Bankwest has cut rates on its Premium Select Home Loan, and has revived its Low Doc Home Loan.
The Premium Select product now offers a 6.85% rate for loans below 75% LVR and 6.95% for loans from 75% to 95% LVR. The rate includes a life-of-loan discount, and the bank has said larger discounts are available for clients borrowing more than $750,000.
The bank has further announced it will replace its Easy Doc Home Loan with the reinstatement of its Low Doc product. The product will carry a 7.20% rate for loans up to 60% LVR. Bankwest head of specialist banking Ian Rakhit said the bank will also continue its no application fee offer until further notice. Rakhit said the move to revive the bank's Low Doc product in place of its Easy Doc Home Loan was in response to broker feedback.
"We've always been good supporters of the low-doc and easy doc products. At one point we were writing 22% of all low-doc mortgages on the market. It's a product that has particular resonance for customers, particularly those who go through brokers for finance," Rakhit told Australian BrokerNews.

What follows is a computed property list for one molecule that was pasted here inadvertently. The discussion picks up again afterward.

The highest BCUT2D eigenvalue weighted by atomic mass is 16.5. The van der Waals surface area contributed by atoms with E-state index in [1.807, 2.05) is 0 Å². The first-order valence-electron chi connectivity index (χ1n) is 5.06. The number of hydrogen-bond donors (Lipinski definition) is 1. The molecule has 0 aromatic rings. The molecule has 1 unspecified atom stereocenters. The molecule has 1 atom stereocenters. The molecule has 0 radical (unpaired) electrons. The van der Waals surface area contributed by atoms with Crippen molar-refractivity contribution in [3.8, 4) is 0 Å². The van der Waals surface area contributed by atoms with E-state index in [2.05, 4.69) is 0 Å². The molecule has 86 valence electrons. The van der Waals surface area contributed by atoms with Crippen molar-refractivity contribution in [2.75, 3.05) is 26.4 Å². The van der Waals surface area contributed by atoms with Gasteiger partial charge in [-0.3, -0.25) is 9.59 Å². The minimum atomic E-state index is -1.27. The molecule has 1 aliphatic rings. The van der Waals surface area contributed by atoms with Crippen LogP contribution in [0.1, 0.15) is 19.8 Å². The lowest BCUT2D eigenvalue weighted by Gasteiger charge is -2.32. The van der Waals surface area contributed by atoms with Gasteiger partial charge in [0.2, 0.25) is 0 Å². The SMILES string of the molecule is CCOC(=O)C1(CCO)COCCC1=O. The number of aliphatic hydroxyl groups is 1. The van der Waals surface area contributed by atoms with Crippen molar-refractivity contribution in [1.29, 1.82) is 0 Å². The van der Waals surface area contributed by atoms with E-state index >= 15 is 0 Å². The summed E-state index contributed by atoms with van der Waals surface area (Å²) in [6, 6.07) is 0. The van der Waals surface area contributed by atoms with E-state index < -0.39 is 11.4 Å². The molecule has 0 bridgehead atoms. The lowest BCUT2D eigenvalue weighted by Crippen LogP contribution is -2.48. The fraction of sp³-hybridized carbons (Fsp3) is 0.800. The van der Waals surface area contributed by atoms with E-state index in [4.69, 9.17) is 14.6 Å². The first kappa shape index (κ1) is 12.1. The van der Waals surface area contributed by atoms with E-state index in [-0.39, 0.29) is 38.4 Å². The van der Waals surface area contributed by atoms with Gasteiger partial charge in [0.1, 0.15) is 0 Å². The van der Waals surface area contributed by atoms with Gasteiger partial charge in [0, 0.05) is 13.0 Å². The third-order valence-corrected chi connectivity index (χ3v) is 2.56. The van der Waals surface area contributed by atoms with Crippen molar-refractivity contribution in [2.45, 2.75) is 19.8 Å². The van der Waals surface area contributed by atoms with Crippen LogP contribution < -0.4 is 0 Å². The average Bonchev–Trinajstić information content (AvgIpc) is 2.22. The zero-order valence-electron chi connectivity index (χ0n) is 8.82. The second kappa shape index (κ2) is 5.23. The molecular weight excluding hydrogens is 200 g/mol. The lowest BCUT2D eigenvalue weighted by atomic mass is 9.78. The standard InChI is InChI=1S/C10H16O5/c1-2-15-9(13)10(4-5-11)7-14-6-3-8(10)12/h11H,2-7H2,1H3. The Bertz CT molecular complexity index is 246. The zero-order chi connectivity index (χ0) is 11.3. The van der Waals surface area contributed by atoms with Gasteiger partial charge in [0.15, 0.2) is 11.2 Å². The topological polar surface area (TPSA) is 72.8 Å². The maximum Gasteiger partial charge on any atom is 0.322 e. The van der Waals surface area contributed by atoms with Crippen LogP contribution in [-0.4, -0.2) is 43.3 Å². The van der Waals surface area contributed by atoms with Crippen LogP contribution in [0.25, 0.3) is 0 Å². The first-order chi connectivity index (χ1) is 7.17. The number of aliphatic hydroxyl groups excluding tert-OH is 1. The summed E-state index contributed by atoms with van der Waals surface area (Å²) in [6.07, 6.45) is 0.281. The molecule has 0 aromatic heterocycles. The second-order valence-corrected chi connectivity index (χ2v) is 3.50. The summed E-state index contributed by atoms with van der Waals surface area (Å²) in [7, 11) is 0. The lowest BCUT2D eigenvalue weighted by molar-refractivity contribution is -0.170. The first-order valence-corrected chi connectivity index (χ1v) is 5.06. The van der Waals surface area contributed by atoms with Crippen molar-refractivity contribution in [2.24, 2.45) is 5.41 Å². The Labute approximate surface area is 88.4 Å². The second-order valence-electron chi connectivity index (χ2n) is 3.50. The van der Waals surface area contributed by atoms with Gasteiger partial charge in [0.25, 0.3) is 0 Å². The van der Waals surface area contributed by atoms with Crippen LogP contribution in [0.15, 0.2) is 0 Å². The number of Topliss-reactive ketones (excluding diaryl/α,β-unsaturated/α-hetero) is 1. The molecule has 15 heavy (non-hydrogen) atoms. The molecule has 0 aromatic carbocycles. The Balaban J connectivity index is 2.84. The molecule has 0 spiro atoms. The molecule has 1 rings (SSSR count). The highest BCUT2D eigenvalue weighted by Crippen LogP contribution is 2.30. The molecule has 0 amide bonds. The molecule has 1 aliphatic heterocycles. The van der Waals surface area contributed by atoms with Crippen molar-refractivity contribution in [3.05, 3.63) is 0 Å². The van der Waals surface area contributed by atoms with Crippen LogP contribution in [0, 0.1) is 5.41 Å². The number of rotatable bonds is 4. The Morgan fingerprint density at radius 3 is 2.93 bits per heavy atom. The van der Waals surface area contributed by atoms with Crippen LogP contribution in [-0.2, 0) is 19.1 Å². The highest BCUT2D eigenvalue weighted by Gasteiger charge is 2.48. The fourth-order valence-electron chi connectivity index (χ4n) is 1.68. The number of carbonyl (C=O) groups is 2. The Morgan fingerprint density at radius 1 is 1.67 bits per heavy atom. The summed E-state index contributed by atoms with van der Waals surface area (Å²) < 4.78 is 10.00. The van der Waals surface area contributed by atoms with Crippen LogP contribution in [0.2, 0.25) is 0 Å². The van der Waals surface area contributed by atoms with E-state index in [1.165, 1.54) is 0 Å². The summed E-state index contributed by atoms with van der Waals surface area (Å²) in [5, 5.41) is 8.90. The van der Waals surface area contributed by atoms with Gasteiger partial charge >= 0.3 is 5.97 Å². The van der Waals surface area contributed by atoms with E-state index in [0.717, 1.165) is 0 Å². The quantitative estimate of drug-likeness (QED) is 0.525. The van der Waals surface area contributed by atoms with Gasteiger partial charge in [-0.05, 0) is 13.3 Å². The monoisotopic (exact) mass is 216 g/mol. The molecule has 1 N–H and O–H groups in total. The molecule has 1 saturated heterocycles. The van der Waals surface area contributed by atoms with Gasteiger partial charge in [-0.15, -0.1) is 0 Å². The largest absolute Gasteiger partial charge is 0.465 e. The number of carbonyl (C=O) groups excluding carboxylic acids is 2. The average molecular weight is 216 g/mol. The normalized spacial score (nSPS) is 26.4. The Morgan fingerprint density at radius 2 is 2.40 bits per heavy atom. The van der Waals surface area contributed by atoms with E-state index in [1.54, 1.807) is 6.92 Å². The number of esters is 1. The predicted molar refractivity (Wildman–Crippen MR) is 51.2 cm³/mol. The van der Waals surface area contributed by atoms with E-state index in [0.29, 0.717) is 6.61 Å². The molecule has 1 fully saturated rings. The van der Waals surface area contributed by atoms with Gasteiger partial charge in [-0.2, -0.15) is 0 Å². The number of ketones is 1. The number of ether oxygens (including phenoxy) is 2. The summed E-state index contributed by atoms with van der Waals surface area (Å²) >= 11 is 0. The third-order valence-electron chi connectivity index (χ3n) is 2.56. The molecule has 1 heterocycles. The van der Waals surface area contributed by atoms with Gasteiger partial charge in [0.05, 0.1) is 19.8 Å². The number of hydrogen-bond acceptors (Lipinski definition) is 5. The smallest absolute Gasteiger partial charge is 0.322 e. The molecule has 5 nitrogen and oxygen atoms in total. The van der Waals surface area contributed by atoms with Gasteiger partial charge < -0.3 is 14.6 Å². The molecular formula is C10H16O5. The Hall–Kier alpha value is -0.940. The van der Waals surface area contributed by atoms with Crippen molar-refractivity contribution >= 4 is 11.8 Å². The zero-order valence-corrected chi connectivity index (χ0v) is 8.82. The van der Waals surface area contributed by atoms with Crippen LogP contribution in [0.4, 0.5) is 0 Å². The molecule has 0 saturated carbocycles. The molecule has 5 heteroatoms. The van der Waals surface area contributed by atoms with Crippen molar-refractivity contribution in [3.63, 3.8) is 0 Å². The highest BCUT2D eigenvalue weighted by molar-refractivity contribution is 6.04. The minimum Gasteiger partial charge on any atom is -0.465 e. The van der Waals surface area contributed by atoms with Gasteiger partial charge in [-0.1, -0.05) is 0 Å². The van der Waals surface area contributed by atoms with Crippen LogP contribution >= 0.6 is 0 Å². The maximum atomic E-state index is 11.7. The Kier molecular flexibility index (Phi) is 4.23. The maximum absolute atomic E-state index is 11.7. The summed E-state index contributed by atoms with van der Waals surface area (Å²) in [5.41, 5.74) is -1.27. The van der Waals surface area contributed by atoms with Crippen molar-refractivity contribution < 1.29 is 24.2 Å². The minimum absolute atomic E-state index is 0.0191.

As many banks tighten lending criteria, Rakhit indicated a hole had been left in the market for lenders to appeal to self-employed borrowers.
"The reason we sharpened our pencil on this product is exactly that. We feel it's an opportunity to take market share. It's still good, quality borrowiing for us, and will increase our attractiveness for brokers for this type of product," he remarked.
Rakhit also refused to shy away from the term low-doc. With many low-doc lenders now moving towards terms such as "specialised," "non-conforming" or "self-employed," Rakhit said there should be no shame or stigmatisation surrounding low-doc lending.
"If others wanted to move away from the name of the product, that's of their own making. Low-doc reflects what it is. It's for good. quality borrowers who have sizeable deposits or equity, but can't show their income through traditional PAYG methods. I don't see that it needs to be a stigmatised market or one that needs to be adversely viewed," Rakhit said.
Non-con loans to face new scrutiny